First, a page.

Would device make a genuine difference?

Dig deep and help to spread some comfort this Christmas

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Have your say

Each week former trading standards officer Richard Thomson answers your questions.

Q I’ve read that a voltage optimising device installed in my home would save about 17 per cent on electricity. I cannot find anyone who has one of these gadgets, which cost around £300. Would it really save me money on my bills, or is it just a smoke and mirrors job?

AE (email)

A I’ve been unable to find any independent source to verify the claims made for any of these devices.

In view of the advertising hype about the savings on your electricity bills, I suspect your conclusion about smoke and mirrors is about right.

I’ll tell you why they are, in my view, a complete waste of money.

Voltage optimisers work by reducing the supply voltage to your domestic appliances and lighting.

Most home electricals are designed to work between a voltage range of 216 to 253 volts.

I suspect the majority of your domestic electricity usage is associated with heating loads such as washing machines, immersion heaters, ovens, showers etc.

In that case optimising the voltage will make negligible difference to your energy consumption as it still takes the same amount of energy to heat the load to the desired temperature.

Reducing the voltage applied to heater elements means they will have to be switched on for longer to transfer the same amount of energy.

True, your lighting consumption will be reduced, but your lamps will give off less light.

In that case, if you’re prepared to live with dimmer lighting it’ll be far cheaper to simply swap your light bulbs for lower wattage ones or fit dimmer switches.

Equally, equipment such as TVs and computers have switch-mode power supplies, so if the voltage is lower all that happens is they automatically draw more current to compensate.

Like all these energy- saving products, if they sound too good to be true they usually are.

Q You kindly answered an e-mail I had sent you in your column about a defective watch I bought from Danbury Mint. You said they were within their rights not to reimburse me a £55 repair charge. I had the watch repaired locally without first consulting them, but there have been developments. To save their reputation, can you confirm the outcome please?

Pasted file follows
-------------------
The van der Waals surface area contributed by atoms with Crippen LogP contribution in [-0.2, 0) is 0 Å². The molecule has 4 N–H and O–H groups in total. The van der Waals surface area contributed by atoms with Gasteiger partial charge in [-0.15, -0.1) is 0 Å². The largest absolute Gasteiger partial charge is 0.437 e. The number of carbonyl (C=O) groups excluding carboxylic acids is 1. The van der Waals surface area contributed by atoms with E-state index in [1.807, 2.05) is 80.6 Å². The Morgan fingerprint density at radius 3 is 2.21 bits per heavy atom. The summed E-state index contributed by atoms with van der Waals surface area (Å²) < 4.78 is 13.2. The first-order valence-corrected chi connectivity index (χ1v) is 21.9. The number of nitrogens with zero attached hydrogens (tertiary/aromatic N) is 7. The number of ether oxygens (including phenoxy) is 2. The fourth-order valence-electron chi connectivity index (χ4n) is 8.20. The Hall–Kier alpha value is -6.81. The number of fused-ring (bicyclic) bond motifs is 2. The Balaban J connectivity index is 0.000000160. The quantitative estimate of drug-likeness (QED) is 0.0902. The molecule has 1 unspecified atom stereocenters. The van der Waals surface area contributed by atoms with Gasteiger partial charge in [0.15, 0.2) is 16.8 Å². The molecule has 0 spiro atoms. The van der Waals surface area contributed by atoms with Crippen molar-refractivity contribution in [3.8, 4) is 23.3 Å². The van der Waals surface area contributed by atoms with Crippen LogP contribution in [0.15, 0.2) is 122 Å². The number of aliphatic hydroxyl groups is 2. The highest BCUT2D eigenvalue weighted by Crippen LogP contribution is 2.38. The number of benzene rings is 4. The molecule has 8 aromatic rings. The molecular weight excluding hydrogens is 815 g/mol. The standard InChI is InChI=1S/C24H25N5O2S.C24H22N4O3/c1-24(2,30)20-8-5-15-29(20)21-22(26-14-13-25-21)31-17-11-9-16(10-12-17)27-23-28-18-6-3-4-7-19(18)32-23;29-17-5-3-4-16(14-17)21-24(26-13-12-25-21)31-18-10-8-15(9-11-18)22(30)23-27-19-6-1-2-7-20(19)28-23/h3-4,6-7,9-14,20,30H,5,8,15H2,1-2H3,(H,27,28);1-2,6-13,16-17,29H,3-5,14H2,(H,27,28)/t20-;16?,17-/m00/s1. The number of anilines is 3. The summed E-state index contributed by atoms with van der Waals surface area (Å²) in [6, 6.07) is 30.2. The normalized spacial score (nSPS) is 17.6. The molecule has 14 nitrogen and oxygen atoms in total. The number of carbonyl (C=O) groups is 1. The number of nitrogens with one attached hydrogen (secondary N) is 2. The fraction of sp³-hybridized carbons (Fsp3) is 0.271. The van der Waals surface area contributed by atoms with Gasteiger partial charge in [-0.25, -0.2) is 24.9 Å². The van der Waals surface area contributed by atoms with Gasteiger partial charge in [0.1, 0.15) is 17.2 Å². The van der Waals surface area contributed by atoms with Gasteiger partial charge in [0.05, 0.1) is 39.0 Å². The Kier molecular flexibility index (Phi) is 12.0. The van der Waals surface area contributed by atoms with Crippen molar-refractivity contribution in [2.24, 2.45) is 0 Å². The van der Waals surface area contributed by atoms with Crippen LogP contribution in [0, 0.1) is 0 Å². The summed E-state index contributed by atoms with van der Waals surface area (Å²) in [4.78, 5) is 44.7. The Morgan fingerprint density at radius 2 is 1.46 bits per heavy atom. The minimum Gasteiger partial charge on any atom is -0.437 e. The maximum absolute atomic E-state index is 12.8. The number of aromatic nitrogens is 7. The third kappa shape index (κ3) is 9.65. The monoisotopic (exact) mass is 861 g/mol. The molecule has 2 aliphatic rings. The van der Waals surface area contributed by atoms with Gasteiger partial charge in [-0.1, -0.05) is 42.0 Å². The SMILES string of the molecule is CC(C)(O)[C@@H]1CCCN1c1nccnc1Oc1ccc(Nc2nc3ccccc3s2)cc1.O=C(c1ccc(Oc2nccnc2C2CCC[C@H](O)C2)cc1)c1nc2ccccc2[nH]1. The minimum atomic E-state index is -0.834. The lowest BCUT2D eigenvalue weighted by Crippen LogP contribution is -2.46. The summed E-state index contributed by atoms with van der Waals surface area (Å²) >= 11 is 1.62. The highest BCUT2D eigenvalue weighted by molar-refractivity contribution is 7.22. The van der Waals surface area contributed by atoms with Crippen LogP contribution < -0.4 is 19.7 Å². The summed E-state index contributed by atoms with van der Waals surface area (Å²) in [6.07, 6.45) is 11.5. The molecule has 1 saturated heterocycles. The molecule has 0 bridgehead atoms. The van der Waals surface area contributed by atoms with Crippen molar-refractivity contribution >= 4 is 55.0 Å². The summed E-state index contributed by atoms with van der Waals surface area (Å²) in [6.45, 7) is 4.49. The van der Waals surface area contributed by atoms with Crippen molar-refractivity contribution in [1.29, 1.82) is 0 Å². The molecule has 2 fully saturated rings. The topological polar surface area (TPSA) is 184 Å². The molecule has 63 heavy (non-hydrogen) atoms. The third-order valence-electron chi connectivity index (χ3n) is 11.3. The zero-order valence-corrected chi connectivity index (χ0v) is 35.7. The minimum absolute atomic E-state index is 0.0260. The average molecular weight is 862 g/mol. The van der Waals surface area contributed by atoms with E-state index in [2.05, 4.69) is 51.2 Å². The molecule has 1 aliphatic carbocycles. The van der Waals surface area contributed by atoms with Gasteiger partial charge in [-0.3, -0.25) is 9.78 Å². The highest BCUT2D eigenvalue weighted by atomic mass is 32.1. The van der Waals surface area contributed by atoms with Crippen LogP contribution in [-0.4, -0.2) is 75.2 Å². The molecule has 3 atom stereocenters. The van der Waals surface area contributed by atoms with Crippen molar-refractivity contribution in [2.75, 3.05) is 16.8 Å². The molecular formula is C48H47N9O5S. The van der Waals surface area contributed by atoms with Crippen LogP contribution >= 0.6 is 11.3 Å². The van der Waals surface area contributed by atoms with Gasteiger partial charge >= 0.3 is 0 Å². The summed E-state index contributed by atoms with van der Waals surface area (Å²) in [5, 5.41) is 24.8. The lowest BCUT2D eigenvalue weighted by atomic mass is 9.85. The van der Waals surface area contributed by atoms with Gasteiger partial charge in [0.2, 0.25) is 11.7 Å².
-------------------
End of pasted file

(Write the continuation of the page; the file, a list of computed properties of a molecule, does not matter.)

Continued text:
(PW e-mail)

A I’m more than happy to confirm you sent Danbury Mint a cutting of my reply asking them if they would stretch a point and consider meeting you half-way with the repair cost.

The firm did far better than that.

They sent you a cheque to cover the £55 and expressed the view they did not deserve the bad press.

I agree with them, and applaud their generous response.

Q My boiler started playing up recently and a British Gas engineer said it needed a new pump. The boiler is about ten years old and the engineer told me the part was not available. The boiler would need replacing. I checked with the manufacturer who said they had spare pumps for my boiler. Is this a con?

JW (email)

A Well to be charitable it could just have been a genuine mistake. You did exactly the right thing, stalled the engineer, and checked out the spare parts situation for yourself.

Your astuteness has saved you a lot of money.

You wanted other readers to be warned. Consider it done.

SMALL PRINT

Richard Thomson is a former trading standards officer with many years experience. If you have a question, e-mail him at richardjthomson1@sky.com and wherever possible he will try to provide practical assistance. Unfortunately he cannot guarantee to respond to every letter or e-mail. Richard Thomson welcomes letters from readers on consumer issues. Replies are intended to give general help or advice, not a complete statement of law.